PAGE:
“What this place needs is an excitement enema.”
Action Point’s poster makes a very clear distinction, and it’s an important one. Back in 2013, Johnny Knoxville starred in the similarly stupid but more dedicated Bad Grandpa, and that film was branded as “Jackass Presents.” In Action Point – a lost and soulless piece of debauchery – the poster is adorned with the words “From the Star of Jackass.” The movies are both similar attempts to bring the sheer idiocy and recklessness of the Jackass brand into the land of scripted film, yet this latest contains almost none of the unexpected, fascinating juvenile appeal that we’ve come to know. Action Point isn’t a worthy addition to the Jackass inventory, mostly because it’s a forged imitation rather than the real deal.
The setup is simple. An old and haggard D.C. (Johnny Knoxville) spends the afternoon with his granddaughter. They engage in the 21st Century past-time of watching YouTube videos where people get hurt, she happily paints his fungal infested toes, and D.C. recounts a fateful summer many years ago. Back in the day, he was the beer-guzzling owner of “Action Point,” the adventure park with a staff of infections and a few carnival attractions. A fancier park is built nearby, D.C. racks up piles of debt trying to compete, and he deals with his daughter Boogie’s (Eleanor Worthington-Cox) return for the season. Action Point technically has a plot even though there’s absolutely no point.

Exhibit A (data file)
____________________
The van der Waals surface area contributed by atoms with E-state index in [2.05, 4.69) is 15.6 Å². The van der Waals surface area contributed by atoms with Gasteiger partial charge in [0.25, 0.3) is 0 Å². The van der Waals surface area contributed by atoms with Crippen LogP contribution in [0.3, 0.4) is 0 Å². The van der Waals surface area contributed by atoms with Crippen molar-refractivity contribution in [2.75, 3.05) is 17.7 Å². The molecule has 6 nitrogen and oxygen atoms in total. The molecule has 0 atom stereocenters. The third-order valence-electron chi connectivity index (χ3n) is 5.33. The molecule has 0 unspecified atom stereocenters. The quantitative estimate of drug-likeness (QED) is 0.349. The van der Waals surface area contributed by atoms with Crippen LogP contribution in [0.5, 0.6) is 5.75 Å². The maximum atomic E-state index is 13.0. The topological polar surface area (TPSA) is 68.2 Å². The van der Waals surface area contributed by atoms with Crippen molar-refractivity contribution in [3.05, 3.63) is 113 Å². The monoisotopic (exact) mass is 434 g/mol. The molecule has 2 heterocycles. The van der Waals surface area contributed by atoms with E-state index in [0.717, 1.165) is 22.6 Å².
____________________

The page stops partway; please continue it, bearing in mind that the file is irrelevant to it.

What’s missing is a sense of joy. An ability to manufacture original cringe-worthy set pieces and then further elevate them into revealing moments with raw emotions. Even as some of their material turned so obviously staged/prepared the bigger and more commercialized Jackass eventually became, the guerrilla style of its voyeur cinema always allowed us to believe in the “in the moment” verisimilitude of the visceral reactions caught on camera. Action Point derails itself by trying to be a film – a ripoff mix of Meatballs and Gorp’s R-rated attitude – when it’s really just a series of stunts with the thinnest layer of laughs and theatrics and understanding of storytelling.
For the very first time, I found myself literally upset watching Johnny Knoxville risk life and limb in a poorly made film that offers no commiseration into the pain he endured in the process. Our introduction to him this time around starts 20 feet up in a tree, drinking a beer, leaping onto a shed and tumbling to the ground. And there’s a bear yards away. A REAL BROWN BEAR. Action Point might be the worst film I’ve seen so this year, but it won’t be the lowest rating I give either, because to be 47 years old and give it your all as Knoxville has here says something about his dedication to entertaining audiences while sparing no costs. I just hope that our mad, chuckling, modern-day Evel Knievel gets one more chance in a movie that’s truly worthy of his efforts.
“It’s like one continuous trainwreck.”
Rating: 1.5 out of 5